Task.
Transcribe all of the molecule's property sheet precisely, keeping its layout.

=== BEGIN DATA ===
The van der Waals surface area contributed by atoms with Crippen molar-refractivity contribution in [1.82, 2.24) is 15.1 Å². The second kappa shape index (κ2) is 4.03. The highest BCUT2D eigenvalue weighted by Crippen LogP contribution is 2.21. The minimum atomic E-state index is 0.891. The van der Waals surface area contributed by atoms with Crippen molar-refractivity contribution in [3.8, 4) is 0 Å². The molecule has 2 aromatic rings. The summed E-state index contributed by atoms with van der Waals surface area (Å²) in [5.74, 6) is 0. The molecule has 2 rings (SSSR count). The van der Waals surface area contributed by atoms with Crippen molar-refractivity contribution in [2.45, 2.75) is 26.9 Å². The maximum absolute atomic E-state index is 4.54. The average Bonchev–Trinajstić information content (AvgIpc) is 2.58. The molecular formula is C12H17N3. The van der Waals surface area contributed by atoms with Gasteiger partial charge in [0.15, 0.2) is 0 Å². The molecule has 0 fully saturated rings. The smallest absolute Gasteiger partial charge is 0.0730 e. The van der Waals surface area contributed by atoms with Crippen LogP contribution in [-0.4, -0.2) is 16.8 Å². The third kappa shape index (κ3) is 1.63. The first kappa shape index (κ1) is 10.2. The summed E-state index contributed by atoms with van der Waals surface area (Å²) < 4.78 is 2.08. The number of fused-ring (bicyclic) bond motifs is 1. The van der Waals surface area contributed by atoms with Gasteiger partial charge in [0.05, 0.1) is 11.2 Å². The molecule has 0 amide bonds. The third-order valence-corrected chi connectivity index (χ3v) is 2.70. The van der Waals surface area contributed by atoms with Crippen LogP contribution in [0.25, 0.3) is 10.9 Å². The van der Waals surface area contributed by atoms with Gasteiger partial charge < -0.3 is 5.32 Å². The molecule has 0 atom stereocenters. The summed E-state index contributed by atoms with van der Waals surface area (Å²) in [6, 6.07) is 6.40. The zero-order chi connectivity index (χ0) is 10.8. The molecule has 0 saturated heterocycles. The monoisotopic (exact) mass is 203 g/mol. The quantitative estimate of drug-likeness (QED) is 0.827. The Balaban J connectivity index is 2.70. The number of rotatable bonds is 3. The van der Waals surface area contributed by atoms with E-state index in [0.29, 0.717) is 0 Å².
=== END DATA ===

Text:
The van der Waals surface area contributed by atoms with Crippen molar-refractivity contribution in [1.82, 2.24) is 15.1 Å². The second kappa shape index (κ2) is 4.03. The highest BCUT2D eigenvalue weighted by Crippen LogP contribution is 2.21. The minimum atomic E-state index is 0.891. The van der Waals surface area contributed by atoms with Crippen molar-refractivity contribution in [3.8, 4) is 0 Å². The molecule has 2 aromatic rings. The summed E-state index contributed by atoms with van der Waals surface area (Å²) in [5.74, 6) is 0. The molecule has 2 rings (SSSR count). The van der Waals surface area contributed by atoms with Crippen molar-refractivity contribution in [2.45, 2.75) is 26.9 Å². The maximum absolute atomic E-state index is 4.54. The average Bonchev–Trinajstić information content (AvgIpc) is 2.58. The molecular formula is C12H17N3. The van der Waals surface area contributed by atoms with Gasteiger partial charge in [0.15, 0.2) is 0 Å². The molecule has 0 fully saturated rings. The smallest absolute Gasteiger partial charge is 0.0730 e. The van der Waals surface area contributed by atoms with Crippen LogP contribution in [-0.4, -0.2) is 16.8 Å². The third kappa shape index (κ3) is 1.63. The first kappa shape index (κ1) is 10.2. The summed E-state index contributed by atoms with van der Waals surface area (Å²) < 4.78 is 2.08. The number of fused-ring (bicyclic) bond motifs is 1. The van der Waals surface area contributed by atoms with Gasteiger partial charge in [0.05, 0.1) is 11.2 Å². The molecule has 0 amide bonds. The third-order valence-corrected chi connectivity index (χ3v) is 2.70. The van der Waals surface area contributed by atoms with Crippen LogP contribution in [0.25, 0.3) is 10.9 Å². The van der Waals surface area contributed by atoms with Gasteiger partial charge < -0.3 is 5.32 Å². The molecule has 0 atom stereocenters. The summed E-state index contributed by atoms with van der Waals surface area (Å²) in [6, 6.07) is 6.40. The zero-order chi connectivity index (χ0) is 10.8. The molecule has 0 saturated heterocycles. The monoisotopic (exact) mass is 203 g/mol. The quantitative estimate of drug-likeness (QED) is 0.827. The Balaban J connectivity index is 2.70. The number of rotatable bonds is 3. The van der Waals surface area contributed by atoms with E-state index in [0.29, 0.717) is 0 Å².